The music of THE MOLE PEOPLE

One of the finest assets of The Mole People is its musical score, composed by Heinz Roemheld, Hans J. Salter, and Herman Stein, and orchestrated by Universal’s main man, David Tamkin.  One advantage Universal had when using more than one composer in a film was that their scores often had a much wider variety of musical material than if they had been written under such severe time constraints by a single composer.  While Universal’s composers would sometimes offer variations of another composer’s theme, more often than not they would go off in their own musical directions. 

In an era when many of Universal’s scores were laden with cues written for earlier Universal pictures (a process known as tracking or stocking), The Mole People’s entire score was original.  This is surprising considering the film’s low-budget, as this benefit wasn’t even afforded many of the studio’s more celebrated efforts like Creature From The Black Lagoon and The Incredible Shrinking Man.  In addition, the music budget was padded even further by the cost of a rehearsal drummer for the dancing girls and a coach for the lute player.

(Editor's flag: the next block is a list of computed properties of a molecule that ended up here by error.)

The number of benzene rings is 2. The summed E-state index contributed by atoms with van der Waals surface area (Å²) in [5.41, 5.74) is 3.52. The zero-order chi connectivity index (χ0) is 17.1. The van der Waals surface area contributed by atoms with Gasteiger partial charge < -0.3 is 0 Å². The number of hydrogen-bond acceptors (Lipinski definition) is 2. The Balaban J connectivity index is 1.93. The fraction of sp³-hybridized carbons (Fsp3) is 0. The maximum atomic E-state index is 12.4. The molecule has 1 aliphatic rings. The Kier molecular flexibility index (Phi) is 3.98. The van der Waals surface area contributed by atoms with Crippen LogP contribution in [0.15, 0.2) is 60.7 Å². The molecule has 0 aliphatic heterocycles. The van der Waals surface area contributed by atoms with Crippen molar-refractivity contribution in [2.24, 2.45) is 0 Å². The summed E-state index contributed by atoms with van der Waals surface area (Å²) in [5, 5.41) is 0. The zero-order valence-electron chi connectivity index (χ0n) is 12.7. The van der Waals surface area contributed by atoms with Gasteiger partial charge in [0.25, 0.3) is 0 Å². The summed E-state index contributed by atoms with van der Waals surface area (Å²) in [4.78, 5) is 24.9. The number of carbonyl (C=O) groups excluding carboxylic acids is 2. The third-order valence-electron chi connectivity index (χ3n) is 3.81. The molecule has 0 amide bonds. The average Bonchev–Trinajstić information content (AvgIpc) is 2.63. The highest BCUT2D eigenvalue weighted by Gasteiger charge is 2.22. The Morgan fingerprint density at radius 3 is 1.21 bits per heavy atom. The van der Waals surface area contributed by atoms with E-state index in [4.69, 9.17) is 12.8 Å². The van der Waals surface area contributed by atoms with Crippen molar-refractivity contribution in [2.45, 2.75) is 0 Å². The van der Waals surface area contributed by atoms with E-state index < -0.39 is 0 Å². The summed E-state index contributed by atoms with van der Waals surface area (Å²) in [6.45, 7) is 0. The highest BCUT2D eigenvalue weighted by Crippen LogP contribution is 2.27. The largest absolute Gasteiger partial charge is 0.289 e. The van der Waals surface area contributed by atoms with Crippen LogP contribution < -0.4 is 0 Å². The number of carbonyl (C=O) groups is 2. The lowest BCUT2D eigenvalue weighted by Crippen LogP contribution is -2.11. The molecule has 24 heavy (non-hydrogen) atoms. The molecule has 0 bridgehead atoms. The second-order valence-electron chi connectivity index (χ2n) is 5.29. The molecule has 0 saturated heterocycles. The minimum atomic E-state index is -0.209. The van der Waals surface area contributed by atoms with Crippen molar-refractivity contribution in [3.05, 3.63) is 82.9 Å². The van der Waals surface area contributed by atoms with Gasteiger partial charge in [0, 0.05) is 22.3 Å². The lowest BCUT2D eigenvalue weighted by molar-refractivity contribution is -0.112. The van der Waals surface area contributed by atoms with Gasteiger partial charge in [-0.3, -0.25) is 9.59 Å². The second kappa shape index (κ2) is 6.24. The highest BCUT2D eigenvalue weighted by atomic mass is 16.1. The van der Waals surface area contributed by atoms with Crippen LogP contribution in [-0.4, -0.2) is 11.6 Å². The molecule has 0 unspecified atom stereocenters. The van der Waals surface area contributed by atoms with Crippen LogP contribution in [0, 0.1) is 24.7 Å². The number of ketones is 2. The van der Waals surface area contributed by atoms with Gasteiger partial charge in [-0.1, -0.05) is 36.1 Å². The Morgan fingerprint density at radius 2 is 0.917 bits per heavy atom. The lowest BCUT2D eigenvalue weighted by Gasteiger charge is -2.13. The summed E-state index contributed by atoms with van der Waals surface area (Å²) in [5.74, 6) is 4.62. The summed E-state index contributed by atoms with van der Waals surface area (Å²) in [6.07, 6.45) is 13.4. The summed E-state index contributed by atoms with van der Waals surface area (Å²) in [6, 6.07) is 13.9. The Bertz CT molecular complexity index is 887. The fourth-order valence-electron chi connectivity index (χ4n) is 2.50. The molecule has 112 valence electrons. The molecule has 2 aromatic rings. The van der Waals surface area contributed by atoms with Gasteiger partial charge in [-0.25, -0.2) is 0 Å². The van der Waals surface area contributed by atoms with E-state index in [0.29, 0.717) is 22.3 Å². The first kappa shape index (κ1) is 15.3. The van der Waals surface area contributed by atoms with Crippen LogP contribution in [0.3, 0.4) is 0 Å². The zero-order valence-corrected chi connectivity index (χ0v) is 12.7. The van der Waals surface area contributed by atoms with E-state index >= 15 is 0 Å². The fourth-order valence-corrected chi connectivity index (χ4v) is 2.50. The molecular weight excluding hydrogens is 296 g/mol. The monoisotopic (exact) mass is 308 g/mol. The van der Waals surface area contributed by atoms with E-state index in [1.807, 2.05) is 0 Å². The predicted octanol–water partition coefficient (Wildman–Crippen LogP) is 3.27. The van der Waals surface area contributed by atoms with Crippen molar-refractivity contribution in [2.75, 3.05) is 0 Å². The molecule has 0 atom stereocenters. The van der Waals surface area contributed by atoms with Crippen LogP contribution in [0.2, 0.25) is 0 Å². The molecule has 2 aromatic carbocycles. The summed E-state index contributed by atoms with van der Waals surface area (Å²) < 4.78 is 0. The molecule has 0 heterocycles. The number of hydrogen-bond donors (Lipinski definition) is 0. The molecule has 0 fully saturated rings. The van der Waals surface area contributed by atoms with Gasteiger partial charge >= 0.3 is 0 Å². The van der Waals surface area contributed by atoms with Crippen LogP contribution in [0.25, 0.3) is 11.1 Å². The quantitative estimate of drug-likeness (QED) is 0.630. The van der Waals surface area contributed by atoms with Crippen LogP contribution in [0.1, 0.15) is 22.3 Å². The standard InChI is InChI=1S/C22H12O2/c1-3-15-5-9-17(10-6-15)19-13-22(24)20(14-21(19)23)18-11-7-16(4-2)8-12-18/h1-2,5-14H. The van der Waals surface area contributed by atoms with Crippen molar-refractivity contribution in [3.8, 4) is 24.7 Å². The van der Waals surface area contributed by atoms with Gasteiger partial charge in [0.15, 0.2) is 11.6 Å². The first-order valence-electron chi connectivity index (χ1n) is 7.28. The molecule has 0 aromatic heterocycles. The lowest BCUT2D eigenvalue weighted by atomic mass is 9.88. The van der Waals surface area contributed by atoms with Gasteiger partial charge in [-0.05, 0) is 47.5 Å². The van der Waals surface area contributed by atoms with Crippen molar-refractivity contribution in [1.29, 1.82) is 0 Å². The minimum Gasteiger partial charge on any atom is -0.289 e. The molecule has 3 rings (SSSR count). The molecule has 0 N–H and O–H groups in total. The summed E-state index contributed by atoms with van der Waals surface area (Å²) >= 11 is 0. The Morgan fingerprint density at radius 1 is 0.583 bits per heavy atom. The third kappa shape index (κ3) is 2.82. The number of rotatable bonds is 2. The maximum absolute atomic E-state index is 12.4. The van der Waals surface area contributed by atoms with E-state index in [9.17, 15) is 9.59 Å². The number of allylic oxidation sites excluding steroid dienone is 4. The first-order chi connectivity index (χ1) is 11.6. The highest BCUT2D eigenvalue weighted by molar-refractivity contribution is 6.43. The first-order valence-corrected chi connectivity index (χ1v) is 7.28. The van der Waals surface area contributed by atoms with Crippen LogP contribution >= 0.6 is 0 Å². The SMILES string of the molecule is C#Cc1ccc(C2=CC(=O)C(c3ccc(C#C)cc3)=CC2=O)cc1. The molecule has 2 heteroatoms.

Heinz Roemheld wrote about 30 minutes of the 46-minute score, with Hans Salter adding about 12 minutes, and the remaining 4 minutes being contributed by Herman Stein.  The score is highlighted by an exotic touch to the music, Roemheld’s memorable Mole People theme, and some wonderfully descriptive music written for the many sequences with little dialogue.  The fact that such a brilliant score could be written for such an inconsequential movie offers ample evidence that these composers were at the top of their game regardless of the quality of the film they were working for. 

Joseph Gershenson, whose credit as music supervisor was the sole music credit in The Mole People (and in many other Universal-International films of this era), was not a composer, but he ran Universal’s music department from 1950 until 1969 and received the film credit for most of the studio’s collaborative musical efforts.  Just as Bud Westmore often received credit for the work done by others working in his department.  Gershenson was an excellent administrator and conductor, and above all, a superb judge of talent, giving aspiring composers like Henry Mancini and Herman Stein the opportunities they so richly deserved.  Along with part- or full-time help from Irving Gertz, William Lava, Heinz Roemheld, Milton Rosen, Hans Salter, and Frank Skinner, Gershenson assembled one of the finest teams of composers anywhere in Hollywood.


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